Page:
Climate change is already causing morbidity and mortality, with risks projected to increase significantly in coming decades if no additional public health preventions are implemented.  The impacts disproportionally affect populations in low- and middle-income countries.  Dr. Dasgupta’s excellent book Climate Sensitive Adaptation in Health: Imperatives for India in a Developing Economy Context reviews the health risks of climate change, outlines an operational framework for health adaptation, and describes the socioeconomic context for adaptation in India.  Managing the current burden of climate-sensitive health outcomes, such as undernutrition, malaria, and diarrheal disease, means ensuring universal access to safe water, improved sanitation, vaccination, and child health services, and enhancing disaster risk management as extreme weather and climate events increase in frequency and intensity.  Developing effective and efficient longer-term adaptation policies and programs requires capacity building at local to national levels, enhanced and sustained surveillance, early warning systems, and research and development.  The book provides much needed critical and practical insights for facilitating the transition to climate-resilient health systems.
-  Kristie L. Ebi
Professor, Departments of Global Health and Occupational and Environmental Health Sciences, University of Washington, USA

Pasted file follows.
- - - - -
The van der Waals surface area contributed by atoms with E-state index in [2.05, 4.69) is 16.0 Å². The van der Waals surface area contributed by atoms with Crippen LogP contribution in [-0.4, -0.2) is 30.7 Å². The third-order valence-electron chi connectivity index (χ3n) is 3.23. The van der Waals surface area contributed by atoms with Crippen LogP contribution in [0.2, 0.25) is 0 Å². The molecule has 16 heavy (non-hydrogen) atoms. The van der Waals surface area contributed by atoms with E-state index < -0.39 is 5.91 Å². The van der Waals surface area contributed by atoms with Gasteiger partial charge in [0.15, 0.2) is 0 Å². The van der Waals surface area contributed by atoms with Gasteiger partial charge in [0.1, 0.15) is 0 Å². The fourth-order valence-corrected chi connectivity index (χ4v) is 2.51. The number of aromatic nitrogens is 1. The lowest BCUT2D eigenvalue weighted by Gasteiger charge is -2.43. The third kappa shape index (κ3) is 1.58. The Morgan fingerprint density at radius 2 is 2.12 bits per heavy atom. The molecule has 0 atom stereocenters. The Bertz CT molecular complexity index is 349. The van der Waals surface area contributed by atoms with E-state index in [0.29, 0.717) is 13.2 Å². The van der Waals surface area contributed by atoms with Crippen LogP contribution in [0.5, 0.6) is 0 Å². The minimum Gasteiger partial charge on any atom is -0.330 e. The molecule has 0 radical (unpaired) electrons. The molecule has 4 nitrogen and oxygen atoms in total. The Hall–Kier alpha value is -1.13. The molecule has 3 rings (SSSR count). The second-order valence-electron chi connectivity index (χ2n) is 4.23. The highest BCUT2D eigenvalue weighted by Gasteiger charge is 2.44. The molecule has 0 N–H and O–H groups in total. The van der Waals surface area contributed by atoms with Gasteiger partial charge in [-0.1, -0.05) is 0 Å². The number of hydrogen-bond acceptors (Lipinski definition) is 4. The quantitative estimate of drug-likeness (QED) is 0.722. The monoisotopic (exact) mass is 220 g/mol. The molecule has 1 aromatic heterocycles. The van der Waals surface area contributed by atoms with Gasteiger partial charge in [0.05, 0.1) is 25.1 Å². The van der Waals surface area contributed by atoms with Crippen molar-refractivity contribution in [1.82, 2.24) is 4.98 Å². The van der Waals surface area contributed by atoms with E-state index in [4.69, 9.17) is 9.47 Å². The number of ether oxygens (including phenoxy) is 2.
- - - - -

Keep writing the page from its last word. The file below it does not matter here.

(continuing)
This is a forward looking volume focusing on the interface between health policy and climate change, a subject little researched in India. Climate change is expected to result in an increase in extreme events such as cyclones, floods and heat waves. This pioneering work contributes to an the understanding of the preparedness in India to manage health risks from such change on the basis of detailed data analysis, both from large national surveys and contextualized field based surveys.
The in-depth analysis provides insights into interventions required in health policy in the short run and directions for an innovative design of adaptation measures in the longer run. The study, a first of its kind will be of interest to experts in health policy and researchers working on climate change, adaptation measures and sustainable development. 
-  Kanchan Chopra
Former Director and Professor, Institute of Economic Growth, New Delhi, India